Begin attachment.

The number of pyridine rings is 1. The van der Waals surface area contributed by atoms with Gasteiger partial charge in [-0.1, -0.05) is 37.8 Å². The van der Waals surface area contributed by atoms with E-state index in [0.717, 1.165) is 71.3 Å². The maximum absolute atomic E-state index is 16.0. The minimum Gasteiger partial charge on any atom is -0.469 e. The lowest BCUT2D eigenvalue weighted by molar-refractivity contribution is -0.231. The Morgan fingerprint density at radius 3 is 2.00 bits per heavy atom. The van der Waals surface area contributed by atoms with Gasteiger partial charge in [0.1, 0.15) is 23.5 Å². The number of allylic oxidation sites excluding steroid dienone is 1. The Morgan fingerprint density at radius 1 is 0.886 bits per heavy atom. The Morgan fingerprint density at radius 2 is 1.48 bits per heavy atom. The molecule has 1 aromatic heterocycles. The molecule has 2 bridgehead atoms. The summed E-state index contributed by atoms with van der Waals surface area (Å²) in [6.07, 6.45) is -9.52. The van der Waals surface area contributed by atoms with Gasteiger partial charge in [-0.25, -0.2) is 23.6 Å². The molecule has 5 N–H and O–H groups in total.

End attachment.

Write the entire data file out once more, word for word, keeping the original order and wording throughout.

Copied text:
The number of pyridine rings is 1. The van der Waals surface area contributed by atoms with Gasteiger partial charge in [-0.1, -0.05) is 37.8 Å². The van der Waals surface area contributed by atoms with E-state index in [0.717, 1.165) is 71.3 Å². The maximum absolute atomic E-state index is 16.0. The minimum Gasteiger partial charge on any atom is -0.469 e. The lowest BCUT2D eigenvalue weighted by molar-refractivity contribution is -0.231. The Morgan fingerprint density at radius 3 is 2.00 bits per heavy atom. The van der Waals surface area contributed by atoms with Gasteiger partial charge in [0.1, 0.15) is 23.5 Å². The number of allylic oxidation sites excluding steroid dienone is 1. The Morgan fingerprint density at radius 1 is 0.886 bits per heavy atom. The Morgan fingerprint density at radius 2 is 1.48 bits per heavy atom. The molecule has 1 aromatic heterocycles. The molecule has 2 bridgehead atoms. The summed E-state index contributed by atoms with van der Waals surface area (Å²) in [6.07, 6.45) is -9.52. The van der Waals surface area contributed by atoms with Gasteiger partial charge in [-0.25, -0.2) is 23.6 Å². The molecule has 5 N–H and O–H groups in total.